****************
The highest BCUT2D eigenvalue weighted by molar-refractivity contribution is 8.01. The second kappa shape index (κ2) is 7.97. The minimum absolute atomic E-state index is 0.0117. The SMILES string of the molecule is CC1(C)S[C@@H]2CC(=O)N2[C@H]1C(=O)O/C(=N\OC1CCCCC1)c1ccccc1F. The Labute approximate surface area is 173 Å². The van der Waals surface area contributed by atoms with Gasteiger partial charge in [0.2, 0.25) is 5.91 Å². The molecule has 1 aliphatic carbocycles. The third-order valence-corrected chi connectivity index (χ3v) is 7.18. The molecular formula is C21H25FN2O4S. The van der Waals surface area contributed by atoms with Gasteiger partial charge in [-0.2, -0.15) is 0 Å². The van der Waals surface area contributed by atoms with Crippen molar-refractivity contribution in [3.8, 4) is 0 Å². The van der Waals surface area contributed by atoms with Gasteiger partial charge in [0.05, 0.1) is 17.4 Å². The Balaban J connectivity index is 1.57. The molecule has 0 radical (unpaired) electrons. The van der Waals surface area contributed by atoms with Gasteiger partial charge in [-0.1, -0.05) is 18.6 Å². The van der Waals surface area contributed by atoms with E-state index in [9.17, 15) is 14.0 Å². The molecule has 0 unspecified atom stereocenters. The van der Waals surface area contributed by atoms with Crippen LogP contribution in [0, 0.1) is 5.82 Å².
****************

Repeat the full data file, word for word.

The highest BCUT2D eigenvalue weighted by molar-refractivity contribution is 8.01. The second kappa shape index (κ2) is 7.97. The minimum absolute atomic E-state index is 0.0117. The SMILES string of the molecule is CC1(C)S[C@@H]2CC(=O)N2[C@H]1C(=O)O/C(=N\OC1CCCCC1)c1ccccc1F. The Labute approximate surface area is 173 Å². The van der Waals surface area contributed by atoms with Gasteiger partial charge in [0.2, 0.25) is 5.91 Å². The molecule has 1 aliphatic carbocycles. The third-order valence-corrected chi connectivity index (χ3v) is 7.18. The molecular formula is C21H25FN2O4S. The van der Waals surface area contributed by atoms with Gasteiger partial charge in [-0.2, -0.15) is 0 Å². The van der Waals surface area contributed by atoms with Crippen molar-refractivity contribution in [3.8, 4) is 0 Å². The van der Waals surface area contributed by atoms with Gasteiger partial charge in [0.05, 0.1) is 17.4 Å². The Balaban J connectivity index is 1.57. The molecule has 0 radical (unpaired) electrons. The van der Waals surface area contributed by atoms with Gasteiger partial charge in [-0.1, -0.05) is 18.6 Å². The van der Waals surface area contributed by atoms with E-state index in [9.17, 15) is 14.0 Å². The molecule has 0 unspecified atom stereocenters. The van der Waals surface area contributed by atoms with Crippen LogP contribution in [0, 0.1) is 5.82 Å².